Editor's Viewpoint: Dissidents do not warrant dialogue
The assertion by Secretary of State, Owen Paterson, that the government will not hold talks, or negotiations, with dissident republicans to persuade them to end their growing campaign of violence brings to mind the statement by Prime Minister John Major in 1993 that it would turn his stomach to talk to the Provisional IRA.
As we now know, back-channel negotiations between the then Tory government and the IRA were already on-going and were to finally bear fruit in the peace process. History teaches us to beware of statements by politicians.
However, there are major differences between the state of Northern Ireland in the early 1990s and now. Most importantly, the electoral gains of Sinn Fein meant that republicans saw another way to wage their long war and they were wearying of the so-called armed struggle. Essentially, the conditions were ripe for talks or negotiations. Terrorism could be brought to a halt and the struggle brought to the ballot box.
While Gerry Adams may argue that it makes sense to talk to dissident republicans, few people in Northern Ireland or internationally believe that is the case. They view the dissident republicans as a small core of die-hards not open to rational debate and with no political mandate or rationale. Instead most people would prefer to allow the police - now supported by the vast majority of the population - to pursue a war of attrition against the dissidents.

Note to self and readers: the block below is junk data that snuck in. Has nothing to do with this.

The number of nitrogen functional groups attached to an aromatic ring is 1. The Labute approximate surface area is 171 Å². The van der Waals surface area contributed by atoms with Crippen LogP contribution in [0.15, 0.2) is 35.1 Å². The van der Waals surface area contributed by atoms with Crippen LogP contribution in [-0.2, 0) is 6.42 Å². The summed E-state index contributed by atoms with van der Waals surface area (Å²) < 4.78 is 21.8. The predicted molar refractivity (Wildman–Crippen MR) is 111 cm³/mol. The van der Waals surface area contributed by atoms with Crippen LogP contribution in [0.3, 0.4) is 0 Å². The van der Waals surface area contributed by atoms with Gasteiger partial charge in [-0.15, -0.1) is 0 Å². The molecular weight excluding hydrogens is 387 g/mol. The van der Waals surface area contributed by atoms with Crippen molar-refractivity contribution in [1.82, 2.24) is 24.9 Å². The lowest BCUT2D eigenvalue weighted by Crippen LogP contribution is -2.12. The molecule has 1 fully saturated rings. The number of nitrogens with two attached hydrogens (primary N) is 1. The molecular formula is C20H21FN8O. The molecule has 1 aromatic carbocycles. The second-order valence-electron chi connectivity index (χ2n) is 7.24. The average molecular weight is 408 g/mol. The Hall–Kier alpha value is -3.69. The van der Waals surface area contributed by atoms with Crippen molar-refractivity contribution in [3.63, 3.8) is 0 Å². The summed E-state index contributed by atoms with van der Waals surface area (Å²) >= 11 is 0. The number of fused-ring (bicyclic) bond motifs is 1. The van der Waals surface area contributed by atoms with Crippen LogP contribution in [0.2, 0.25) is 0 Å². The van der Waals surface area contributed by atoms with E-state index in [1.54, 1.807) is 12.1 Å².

Certainly Sinn Fein can open their own lines of negotiation with the dissident groups in an attempt to persuade them of the futility of their actions. They come from the same background and - once upon a time - shared the same tactical appreciation of how the struggle should be fought. But that time has gone and there can be no returning to it. Sinn Fein should use all its influence to ensure that the dissidents have as little support as possible. For the government to talk to them would be to give them a status they do not deserve.